Autobiography in Pine

2004 Christmas Tree

My tree from 2004.

My autobiography will not be written on a computer, or disseminated in the form of a kindle file. It exists already in the collection of ornaments that have been lovingly cared for, some since before I was born.

My earliest Christmas memories are of decorating the tree with my mother. We would usually do this on a Friday or Saturday evening in December, with Christmas music playing in the background, and both of us singing along, my mother with… great enthusiasm.

As each ornament came out of the layers of tissue paper, my mother would tell me the story of where it came from. “This is the Santa Claus your grandfather brought home from Germany after the war,” she would say, or “this was attached to your very first Christmas present ever.”

Every year, our collection would increase by an ornament or two, usually as a souvenir of somewhere we went, or something we had done. As I grew older, the ornaments began to reflect my interests as well. The ice skates (both Mom and I love skating) were joined by books, hats, and an array of musical instruments. When Fuzzy proposed to me over my Christmas visit to South Dakota, my mother’s initial response was congratulatory, and then wistful: “I guess I’ll have to wrap your ornaments separately this year.”

Twenty Christmases later, my collection of ornaments has grown exponentially. Our first tree was barely full, and the tree we had in our condo was three feet tall and in a pot. This year, we have a pre-lit plastic tree with seven million tips (this may be an exaggeration) that is seven and a half feet tall (that is not an exaggeration), and I still feel like there aren’t enough branches.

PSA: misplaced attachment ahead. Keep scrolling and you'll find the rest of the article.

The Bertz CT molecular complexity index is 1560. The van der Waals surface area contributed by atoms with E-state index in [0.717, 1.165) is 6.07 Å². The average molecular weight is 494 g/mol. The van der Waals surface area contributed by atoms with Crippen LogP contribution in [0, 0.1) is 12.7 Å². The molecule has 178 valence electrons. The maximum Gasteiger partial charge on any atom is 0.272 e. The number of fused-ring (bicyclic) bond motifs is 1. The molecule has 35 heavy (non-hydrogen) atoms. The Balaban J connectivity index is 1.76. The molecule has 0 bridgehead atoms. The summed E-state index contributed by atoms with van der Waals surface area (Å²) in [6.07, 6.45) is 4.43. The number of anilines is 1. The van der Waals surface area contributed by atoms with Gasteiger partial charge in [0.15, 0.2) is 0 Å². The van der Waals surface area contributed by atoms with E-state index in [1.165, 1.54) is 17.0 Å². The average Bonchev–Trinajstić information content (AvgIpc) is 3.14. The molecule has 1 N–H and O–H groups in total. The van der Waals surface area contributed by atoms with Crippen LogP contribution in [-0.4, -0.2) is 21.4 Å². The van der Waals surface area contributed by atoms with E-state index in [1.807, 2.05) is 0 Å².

Last year, my mother sent some of her collection to me; she was downsizing to accommodate her smaller house and slightly advanced age (she’ll be 66 in February), and it was a kind of virtual reunion, seeing some old favorites and meeting some new pieces from her life in Mexico.

I’ve never done a count of all my ornaments – there are more than a hundred and less than five thousand – but I know when one is missing, as if a paragraph or a chapter was accidentally deleted from a favorite novel.

My ornaments are my story, my autobiography, told in red and green, wood and glass, and set against a background of pine.

Holidailies 2015

Rubber (Glass?) Ducky, You’re the One